3 out of 4 stars
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At the age of twenty-two, Elise isn’t too worried when she receives word that her father, Ralph Humphries, has been in a car accident. Elise figures he must have only had a “fender bender.” However, she soon learns that her father’s accident was actually the result of a debilitating stroke. Elise is determined to see that her father gets the proper treatment for recovery, but she’s in for a long, grueling fight with the nation’s health care system. Her experience is chronicled in her memoir, His Name is Ralph.
In this rather simple but passionate narrative, author Elise Tanory explains the medical, financial, and sometimes legal struggle she tackles on behalf of her father. Emotion and spirit resonates in her writing style. Even the memoir’s chapters have ironic or poignant titles that effectively convey the author’s tone, such as “Welcome to Paralysis” and “Open Your Eyes, Daddy; It’s Me.”
Yet, even in light of the health care battle the author faces with her father, he isn’t merely portrayed as a “patient who had a stroke.” His daughter takes time to paint a full picture of him as a man, with strengths, weaknesses, personality, and a reputation. The author also describes her familial upbringing and the adversity she deals with in the years preceding her father’s health crisis. Not only does this memoir serve as a personal account, but it gives commentary on a system affecting millions of Americans, and it also contains advice for the loved ones of stroke victims.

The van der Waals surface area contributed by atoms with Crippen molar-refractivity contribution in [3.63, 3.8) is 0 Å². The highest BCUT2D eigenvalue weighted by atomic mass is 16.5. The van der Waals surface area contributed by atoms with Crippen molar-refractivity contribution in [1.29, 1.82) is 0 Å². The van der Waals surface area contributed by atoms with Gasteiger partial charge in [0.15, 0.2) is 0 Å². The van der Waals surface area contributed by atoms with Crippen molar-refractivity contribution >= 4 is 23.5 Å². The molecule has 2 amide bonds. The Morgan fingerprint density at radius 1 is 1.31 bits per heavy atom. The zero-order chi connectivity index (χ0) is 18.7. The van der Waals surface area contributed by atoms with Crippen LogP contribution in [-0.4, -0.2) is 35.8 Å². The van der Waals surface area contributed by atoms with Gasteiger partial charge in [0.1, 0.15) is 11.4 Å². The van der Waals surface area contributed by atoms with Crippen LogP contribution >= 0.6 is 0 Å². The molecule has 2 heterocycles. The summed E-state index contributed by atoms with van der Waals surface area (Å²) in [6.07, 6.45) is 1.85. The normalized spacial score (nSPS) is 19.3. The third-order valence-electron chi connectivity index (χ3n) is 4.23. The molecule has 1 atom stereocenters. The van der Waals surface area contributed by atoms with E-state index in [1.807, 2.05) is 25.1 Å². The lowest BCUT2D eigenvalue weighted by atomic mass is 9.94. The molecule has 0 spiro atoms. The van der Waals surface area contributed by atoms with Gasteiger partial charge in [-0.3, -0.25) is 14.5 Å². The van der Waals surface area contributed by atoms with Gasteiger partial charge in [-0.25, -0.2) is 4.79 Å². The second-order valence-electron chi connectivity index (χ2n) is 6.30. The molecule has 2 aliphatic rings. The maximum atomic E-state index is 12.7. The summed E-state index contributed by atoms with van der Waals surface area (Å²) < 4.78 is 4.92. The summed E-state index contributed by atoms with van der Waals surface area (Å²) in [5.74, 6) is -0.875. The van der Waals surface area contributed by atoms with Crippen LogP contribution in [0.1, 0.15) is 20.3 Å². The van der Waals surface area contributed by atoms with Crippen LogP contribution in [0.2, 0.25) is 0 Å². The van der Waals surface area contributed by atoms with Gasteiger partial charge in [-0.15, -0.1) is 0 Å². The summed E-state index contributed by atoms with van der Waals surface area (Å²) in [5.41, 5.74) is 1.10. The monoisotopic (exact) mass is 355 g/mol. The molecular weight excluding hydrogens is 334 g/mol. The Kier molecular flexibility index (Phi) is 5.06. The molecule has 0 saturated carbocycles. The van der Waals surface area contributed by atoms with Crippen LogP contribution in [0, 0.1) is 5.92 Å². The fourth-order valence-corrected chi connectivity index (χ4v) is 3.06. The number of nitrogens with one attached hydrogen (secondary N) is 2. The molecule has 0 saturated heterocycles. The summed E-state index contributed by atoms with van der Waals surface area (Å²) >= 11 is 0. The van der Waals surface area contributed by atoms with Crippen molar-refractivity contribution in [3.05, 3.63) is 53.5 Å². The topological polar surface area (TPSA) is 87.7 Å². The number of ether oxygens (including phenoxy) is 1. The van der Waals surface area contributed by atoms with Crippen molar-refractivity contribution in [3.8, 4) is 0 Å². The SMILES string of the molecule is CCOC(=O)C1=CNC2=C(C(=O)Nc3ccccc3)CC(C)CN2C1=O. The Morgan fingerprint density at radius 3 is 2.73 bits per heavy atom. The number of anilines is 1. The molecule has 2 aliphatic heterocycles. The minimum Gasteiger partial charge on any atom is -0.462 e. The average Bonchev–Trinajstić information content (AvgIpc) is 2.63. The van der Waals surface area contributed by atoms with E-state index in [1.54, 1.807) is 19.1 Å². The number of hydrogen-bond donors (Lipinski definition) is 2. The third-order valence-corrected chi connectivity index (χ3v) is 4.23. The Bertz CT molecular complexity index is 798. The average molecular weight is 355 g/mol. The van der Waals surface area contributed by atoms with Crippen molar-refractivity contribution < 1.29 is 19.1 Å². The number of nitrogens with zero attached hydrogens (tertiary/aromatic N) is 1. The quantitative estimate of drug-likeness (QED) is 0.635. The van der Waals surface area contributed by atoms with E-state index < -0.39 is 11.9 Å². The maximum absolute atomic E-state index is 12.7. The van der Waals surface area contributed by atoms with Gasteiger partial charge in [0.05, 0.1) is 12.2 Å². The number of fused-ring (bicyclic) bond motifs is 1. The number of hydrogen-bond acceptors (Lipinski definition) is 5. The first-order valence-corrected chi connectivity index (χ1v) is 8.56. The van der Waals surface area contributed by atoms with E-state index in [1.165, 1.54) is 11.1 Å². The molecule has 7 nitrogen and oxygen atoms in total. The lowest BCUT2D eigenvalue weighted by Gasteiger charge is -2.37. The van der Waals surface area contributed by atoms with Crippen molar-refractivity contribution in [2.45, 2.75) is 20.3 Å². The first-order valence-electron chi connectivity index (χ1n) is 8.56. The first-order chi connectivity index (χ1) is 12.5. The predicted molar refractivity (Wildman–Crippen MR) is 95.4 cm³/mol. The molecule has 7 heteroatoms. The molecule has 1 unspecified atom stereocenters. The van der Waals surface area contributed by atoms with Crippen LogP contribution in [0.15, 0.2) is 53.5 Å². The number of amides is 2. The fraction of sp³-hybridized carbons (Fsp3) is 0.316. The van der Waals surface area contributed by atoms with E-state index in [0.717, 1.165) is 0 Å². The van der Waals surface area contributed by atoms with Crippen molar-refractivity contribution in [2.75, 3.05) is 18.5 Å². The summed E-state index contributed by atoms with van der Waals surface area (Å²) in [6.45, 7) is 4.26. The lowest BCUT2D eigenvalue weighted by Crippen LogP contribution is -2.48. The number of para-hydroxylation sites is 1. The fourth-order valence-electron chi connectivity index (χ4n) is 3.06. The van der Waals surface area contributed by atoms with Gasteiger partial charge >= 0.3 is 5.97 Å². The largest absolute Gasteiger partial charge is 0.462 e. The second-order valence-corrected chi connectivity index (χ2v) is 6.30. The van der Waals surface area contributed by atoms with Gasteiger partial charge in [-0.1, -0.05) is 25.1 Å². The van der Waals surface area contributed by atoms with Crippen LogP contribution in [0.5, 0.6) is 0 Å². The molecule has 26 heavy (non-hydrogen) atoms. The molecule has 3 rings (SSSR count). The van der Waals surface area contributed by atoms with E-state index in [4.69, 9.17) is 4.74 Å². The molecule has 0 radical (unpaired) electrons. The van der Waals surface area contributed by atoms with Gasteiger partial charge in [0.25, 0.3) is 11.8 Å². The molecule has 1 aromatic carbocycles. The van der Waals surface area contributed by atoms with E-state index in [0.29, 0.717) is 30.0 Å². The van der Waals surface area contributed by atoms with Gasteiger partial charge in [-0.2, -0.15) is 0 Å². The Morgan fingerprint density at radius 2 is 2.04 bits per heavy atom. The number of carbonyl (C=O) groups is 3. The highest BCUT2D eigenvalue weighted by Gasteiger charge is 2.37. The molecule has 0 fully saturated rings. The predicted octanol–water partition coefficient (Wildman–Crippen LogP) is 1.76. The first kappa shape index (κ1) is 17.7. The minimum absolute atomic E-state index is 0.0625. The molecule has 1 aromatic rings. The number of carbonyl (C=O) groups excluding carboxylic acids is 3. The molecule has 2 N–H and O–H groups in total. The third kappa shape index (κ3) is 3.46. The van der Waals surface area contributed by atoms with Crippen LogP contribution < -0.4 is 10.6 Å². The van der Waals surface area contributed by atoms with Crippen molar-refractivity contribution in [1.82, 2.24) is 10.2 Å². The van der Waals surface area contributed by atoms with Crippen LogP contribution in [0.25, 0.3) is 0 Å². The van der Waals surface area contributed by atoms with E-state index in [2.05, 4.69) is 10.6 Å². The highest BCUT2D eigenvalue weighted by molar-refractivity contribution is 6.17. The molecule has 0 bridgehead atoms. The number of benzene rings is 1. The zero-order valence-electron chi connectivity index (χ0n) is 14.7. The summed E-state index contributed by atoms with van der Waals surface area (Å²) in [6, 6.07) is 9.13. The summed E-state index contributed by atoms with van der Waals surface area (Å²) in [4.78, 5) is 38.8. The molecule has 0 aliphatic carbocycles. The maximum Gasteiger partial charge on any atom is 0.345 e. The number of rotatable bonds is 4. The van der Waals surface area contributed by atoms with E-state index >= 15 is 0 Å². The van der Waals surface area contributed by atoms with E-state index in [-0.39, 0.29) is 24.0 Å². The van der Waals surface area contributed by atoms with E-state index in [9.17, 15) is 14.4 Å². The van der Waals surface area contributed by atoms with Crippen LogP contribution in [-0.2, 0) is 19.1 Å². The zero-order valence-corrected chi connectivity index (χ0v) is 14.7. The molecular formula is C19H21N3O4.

In addition to her father’s ordeal, the author relates her experiences at her various jobs, on her volunteering missions, and in her social life. I could see the correlation between her studies in pharmacology, her work with disabled children, and the trials she goes through with her father. However, I didn’t see how some of her other information has direct relevance to the memoir’s message, such as the accounts about a few of her past romantic relationships. The author does make a point of mentioning the memoir’s different threads in the end. Still, a couple of those threads could have been explained a bit more to show specifically how they tie together.
In her story, the author is intentional about switching back and forth between later and more recent events. However, there are some places where the timeline of events becomes somewhat unclear. There’s also some incorrect tense usage, dialogue between speakers that should have been split into separate paragraphs, and a number of minor punctuation errors throughout the book.
Nevertheless, despite its flaws, this is a raw, heartfelt, human story of devastation, determination, and love—a story that can open many eyes. Therefore, I give His Name is Ralph a rating of 3 out of 4 stars. I’d recommend it to readers who can handle memoirs with mature content, particularly those with an interest or concerns regarding the health care system in the United States.
His Name is Ralph
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